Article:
Guyra is a very similar sized organisation to the World Land Trust, and although known mostly as a bird conservation organisation, has a much broader remit. While visiting their offices it was very good to see the books that the WLT's Books for Conservation programme supplied, in a very prominent place, forming the core of their library. The staff were very enthusiastic, and told me the books had made a real difference, since they are virtually impossible to obtain in Paraguay.

After a dawn start the following day (a visit to the local marshes for birdwatching), we made our way to the airport, where we took off for San Raphael in a four seater plane. The purpose was to photograph the forests from the air, to monitor the rates of clearance. San Raphael is the largest remnant of the Atlantic Rainforest in Paraguay. This once extensive outlier of the Atlantic Rainforest is now seriously fragmented, with much of it gone in Brazil, and now broken into disconnected fragments in Paraguay; the only large tracts survive across the border in the Missiones Province of Argentina.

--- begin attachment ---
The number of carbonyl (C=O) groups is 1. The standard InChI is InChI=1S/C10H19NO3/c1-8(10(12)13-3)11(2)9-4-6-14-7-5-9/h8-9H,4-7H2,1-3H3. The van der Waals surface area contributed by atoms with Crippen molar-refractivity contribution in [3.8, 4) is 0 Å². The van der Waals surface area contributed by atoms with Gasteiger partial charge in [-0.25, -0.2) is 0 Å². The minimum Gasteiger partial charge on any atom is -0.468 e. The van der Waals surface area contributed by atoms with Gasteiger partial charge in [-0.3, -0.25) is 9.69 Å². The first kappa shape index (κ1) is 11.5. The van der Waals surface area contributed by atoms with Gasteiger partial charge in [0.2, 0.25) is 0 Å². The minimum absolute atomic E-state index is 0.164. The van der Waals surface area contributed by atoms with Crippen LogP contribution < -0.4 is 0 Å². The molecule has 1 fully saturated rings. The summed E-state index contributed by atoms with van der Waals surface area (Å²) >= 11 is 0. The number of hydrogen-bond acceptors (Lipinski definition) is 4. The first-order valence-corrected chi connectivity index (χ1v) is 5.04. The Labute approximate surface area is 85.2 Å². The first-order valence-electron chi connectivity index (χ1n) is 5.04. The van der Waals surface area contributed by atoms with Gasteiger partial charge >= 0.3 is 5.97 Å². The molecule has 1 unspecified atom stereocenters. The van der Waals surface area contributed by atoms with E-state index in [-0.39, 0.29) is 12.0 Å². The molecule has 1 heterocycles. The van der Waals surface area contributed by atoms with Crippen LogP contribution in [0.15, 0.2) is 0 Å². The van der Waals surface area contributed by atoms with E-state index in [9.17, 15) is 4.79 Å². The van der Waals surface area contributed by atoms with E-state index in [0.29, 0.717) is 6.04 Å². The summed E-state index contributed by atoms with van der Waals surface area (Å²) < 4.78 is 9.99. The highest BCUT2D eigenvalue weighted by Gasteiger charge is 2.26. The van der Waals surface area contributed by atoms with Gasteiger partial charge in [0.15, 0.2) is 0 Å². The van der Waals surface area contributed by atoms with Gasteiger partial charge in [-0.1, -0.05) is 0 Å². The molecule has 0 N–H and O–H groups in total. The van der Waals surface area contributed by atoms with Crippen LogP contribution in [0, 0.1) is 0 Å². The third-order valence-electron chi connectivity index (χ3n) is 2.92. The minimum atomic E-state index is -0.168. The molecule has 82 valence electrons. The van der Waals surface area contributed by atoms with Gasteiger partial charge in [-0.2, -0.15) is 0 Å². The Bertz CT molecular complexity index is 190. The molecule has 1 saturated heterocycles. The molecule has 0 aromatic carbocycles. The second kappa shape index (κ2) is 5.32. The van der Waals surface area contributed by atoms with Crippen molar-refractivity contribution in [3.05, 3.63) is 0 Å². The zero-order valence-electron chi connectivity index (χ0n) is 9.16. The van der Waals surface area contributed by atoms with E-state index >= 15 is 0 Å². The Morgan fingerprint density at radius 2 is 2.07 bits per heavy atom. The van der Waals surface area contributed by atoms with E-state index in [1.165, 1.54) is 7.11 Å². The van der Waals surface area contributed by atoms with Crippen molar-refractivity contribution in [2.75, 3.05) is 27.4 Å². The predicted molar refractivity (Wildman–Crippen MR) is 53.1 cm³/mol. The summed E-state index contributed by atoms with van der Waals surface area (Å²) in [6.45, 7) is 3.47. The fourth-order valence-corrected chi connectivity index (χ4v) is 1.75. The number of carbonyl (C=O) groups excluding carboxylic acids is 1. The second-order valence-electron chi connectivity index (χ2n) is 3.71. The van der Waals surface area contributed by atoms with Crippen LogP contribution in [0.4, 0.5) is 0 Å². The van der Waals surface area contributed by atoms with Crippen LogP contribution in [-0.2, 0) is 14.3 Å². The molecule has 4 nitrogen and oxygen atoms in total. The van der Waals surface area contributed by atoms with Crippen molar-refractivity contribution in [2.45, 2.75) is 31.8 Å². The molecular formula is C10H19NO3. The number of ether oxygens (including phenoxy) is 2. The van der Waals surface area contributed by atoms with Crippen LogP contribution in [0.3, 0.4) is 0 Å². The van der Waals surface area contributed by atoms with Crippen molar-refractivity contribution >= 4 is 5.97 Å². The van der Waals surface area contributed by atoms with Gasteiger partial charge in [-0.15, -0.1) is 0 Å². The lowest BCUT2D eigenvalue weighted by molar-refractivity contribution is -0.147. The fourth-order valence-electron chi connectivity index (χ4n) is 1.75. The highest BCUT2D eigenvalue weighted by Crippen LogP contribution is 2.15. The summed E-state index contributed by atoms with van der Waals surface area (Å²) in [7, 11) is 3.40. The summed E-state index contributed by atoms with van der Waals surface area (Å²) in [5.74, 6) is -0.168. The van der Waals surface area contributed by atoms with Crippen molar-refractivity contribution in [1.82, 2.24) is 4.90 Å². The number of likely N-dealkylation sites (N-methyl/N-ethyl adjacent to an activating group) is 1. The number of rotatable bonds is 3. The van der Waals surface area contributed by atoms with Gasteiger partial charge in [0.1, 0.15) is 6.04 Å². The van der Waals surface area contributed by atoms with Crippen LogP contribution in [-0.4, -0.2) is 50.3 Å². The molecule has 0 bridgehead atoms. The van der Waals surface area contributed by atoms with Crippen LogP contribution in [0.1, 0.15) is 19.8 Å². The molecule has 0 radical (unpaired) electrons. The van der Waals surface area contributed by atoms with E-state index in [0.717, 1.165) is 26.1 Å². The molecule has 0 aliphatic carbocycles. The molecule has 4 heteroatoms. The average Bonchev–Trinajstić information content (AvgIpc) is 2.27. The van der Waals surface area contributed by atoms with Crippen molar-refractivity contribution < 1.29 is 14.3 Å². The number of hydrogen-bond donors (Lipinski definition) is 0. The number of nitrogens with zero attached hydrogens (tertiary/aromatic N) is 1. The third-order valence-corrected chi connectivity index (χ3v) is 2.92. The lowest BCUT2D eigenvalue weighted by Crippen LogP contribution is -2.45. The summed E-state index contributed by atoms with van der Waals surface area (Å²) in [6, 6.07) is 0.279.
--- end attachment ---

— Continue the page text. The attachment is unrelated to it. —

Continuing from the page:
The wildlife of Paraguay is interesting, and also a first rate example of how misleading measures of endemism can be for making decisions on conservation priorities. Paraguay has relatively few endemics -- probably no endemic birds for example. But that is almost entirely because of the way political boundaries have been drawn. If the habitats are considered, or more relevantly the biogeographical regions, then it is apparent that Paraguay is at the cross-roads of several very important biogeographical regions. This makes it a very good place to go and see a huge range of species.